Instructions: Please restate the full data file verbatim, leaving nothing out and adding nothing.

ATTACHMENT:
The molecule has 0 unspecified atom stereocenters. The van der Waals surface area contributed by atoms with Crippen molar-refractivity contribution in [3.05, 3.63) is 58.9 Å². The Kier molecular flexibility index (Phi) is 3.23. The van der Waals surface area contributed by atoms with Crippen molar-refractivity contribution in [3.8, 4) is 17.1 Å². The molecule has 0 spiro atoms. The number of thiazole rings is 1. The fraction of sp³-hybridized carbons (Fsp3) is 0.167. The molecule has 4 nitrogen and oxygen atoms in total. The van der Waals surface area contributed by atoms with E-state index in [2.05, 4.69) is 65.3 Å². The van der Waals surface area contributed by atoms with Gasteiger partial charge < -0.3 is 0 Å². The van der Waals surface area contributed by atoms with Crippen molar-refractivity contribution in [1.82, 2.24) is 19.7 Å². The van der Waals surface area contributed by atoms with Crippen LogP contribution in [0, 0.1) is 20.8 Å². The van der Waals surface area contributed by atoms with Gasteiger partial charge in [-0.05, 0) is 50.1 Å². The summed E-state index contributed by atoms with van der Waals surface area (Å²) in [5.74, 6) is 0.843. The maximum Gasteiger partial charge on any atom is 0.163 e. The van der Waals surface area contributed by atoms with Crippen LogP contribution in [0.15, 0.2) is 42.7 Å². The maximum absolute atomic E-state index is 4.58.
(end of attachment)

The molecule has 0 unspecified atom stereocenters. The van der Waals surface area contributed by atoms with Crippen molar-refractivity contribution in [3.05, 3.63) is 58.9 Å². The Kier molecular flexibility index (Phi) is 3.23. The van der Waals surface area contributed by atoms with Crippen molar-refractivity contribution in [3.8, 4) is 17.1 Å². The molecule has 0 spiro atoms. The number of thiazole rings is 1. The fraction of sp³-hybridized carbons (Fsp3) is 0.167. The molecule has 4 nitrogen and oxygen atoms in total. The van der Waals surface area contributed by atoms with E-state index in [2.05, 4.69) is 65.3 Å². The van der Waals surface area contributed by atoms with Gasteiger partial charge < -0.3 is 0 Å². The van der Waals surface area contributed by atoms with Crippen molar-refractivity contribution in [1.82, 2.24) is 19.7 Å². The van der Waals surface area contributed by atoms with Crippen LogP contribution in [0, 0.1) is 20.8 Å². The van der Waals surface area contributed by atoms with Gasteiger partial charge in [-0.05, 0) is 50.1 Å². The summed E-state index contributed by atoms with van der Waals surface area (Å²) in [5.74, 6) is 0.843. The maximum Gasteiger partial charge on any atom is 0.163 e. The van der Waals surface area contributed by atoms with Crippen LogP contribution in [0.15, 0.2) is 42.7 Å². The maximum absolute atomic E-state index is 4.58.